Boots & Sabers

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1448, 27 Sep 14

Funding Transportation

This is something with which we need to deal.

Lawmakers agreed earlier this year to use $27.4 million from the state’s general fund to help county governments cover higher-than-expected winter road maintenance costs and salt purchases. Vos and Mason, who serves on the budget committee, said they weren’t opposed to doing something similar next year.

Vos said he would consider toll roads or certain fee increases to help pay for transportation projects.

“As people use the system, they should pay for it,” he said, adding, “I’m not necessarily a big supporter of increasing the gas tax because that’s a declining revenue source over time as cars become more fuel efficient.”

Maintaining a quality transportation system is a vital interest of government that needs to be done right. Transportation is the life blood of our economy. To date, Wisconsin has chosen to fund transportation needs through a segregated fund that is filled with gas taxes and vehicle registration fees. It makes sense because it makes sure that the people using the transportation system more pay more for it. The problem is that as vehicles become more efficient, the revenue from gas taxes isn’t keeping up with funding needs.

The state is faced with one of two choices. The state can keep the transportation funding separate and look for a new funding mechanism like tolls, mileage taxes, or just increasing the existing taxes. Or the state can just give up on keeping transportation funding separate and consider it a general fund expense. This would allow the state to use income, sales, and property taxes to pay for transportation needs, but those needs would be balanced against other general fund needs like education and prisons. It’s a big discussion and there are good arguments on both sides.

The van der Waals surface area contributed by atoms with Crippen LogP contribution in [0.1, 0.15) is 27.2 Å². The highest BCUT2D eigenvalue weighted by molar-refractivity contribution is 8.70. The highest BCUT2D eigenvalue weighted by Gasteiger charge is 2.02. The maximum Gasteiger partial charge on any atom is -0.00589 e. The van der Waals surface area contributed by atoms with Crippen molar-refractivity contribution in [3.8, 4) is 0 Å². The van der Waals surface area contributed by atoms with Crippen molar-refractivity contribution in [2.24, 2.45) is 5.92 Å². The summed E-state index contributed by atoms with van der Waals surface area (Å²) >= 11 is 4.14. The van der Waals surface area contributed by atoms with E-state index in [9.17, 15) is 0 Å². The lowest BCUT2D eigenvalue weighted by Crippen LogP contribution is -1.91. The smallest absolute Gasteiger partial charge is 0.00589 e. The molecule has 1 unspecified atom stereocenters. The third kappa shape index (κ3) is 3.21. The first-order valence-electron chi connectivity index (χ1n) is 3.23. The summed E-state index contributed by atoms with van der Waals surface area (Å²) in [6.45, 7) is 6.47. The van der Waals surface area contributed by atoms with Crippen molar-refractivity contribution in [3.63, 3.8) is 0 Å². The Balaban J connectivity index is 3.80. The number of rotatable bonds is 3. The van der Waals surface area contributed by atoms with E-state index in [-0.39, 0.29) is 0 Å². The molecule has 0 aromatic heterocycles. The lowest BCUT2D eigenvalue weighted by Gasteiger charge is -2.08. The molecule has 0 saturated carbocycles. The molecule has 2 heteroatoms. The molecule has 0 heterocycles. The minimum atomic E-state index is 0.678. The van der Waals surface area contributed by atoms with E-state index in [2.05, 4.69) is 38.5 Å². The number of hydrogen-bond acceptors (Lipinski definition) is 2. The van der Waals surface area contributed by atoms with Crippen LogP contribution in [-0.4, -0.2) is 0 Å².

Whatever the decisions made regarding the funding mechanisms, they do not absolve the state from controlling spending. Transportation spending in Wisconsin has increased faster than population growth, personal income, or inflation. The increase in the cost of the raw materials of road building is part of the reason, but so is poor prioritization and plain old budgetary fat. The transportation lobby is strong in this state and the government spending shows it.

In discussing the appropriate revenue sources for transportation needs, let us not use it as an excuse to increase spending. We can change the funding mix while still frugally cutting spending.


1448, 27 September 2014


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